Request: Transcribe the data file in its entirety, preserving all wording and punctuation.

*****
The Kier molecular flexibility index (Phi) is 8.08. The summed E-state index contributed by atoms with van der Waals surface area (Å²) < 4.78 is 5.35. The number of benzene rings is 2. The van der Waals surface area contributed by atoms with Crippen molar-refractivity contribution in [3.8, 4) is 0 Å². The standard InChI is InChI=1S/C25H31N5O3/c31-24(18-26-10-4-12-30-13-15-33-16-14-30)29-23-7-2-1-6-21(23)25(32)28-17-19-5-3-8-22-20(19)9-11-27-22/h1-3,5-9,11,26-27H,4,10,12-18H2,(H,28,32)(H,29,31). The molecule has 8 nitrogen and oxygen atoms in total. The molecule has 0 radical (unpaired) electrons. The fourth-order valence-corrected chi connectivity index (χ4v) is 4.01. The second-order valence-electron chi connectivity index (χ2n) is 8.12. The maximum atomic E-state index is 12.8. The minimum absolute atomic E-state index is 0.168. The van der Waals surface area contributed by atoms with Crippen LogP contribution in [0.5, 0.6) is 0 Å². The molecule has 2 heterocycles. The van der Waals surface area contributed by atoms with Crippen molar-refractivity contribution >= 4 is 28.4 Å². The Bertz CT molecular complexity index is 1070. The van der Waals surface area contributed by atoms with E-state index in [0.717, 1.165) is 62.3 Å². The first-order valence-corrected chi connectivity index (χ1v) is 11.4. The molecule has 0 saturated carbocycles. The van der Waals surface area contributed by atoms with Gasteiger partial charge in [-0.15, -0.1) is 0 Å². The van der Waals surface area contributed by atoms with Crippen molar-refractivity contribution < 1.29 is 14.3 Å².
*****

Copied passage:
The Kier molecular flexibility index (Phi) is 8.08. The summed E-state index contributed by atoms with van der Waals surface area (Å²) < 4.78 is 5.35. The number of benzene rings is 2. The van der Waals surface area contributed by atoms with Crippen molar-refractivity contribution in [3.8, 4) is 0 Å². The standard InChI is InChI=1S/C25H31N5O3/c31-24(18-26-10-4-12-30-13-15-33-16-14-30)29-23-7-2-1-6-21(23)25(32)28-17-19-5-3-8-22-20(19)9-11-27-22/h1-3,5-9,11,26-27H,4,10,12-18H2,(H,28,32)(H,29,31). The molecule has 8 nitrogen and oxygen atoms in total. The molecule has 0 radical (unpaired) electrons. The fourth-order valence-corrected chi connectivity index (χ4v) is 4.01. The second-order valence-electron chi connectivity index (χ2n) is 8.12. The maximum atomic E-state index is 12.8. The minimum absolute atomic E-state index is 0.168. The van der Waals surface area contributed by atoms with Crippen LogP contribution in [0.5, 0.6) is 0 Å². The molecule has 2 heterocycles. The van der Waals surface area contributed by atoms with Crippen molar-refractivity contribution >= 4 is 28.4 Å². The Bertz CT molecular complexity index is 1070. The van der Waals surface area contributed by atoms with E-state index in [0.717, 1.165) is 62.3 Å². The first-order valence-corrected chi connectivity index (χ1v) is 11.4. The molecule has 0 saturated carbocycles. The van der Waals surface area contributed by atoms with Gasteiger partial charge in [-0.15, -0.1) is 0 Å². The van der Waals surface area contributed by atoms with Crippen molar-refractivity contribution < 1.29 is 14.3 Å².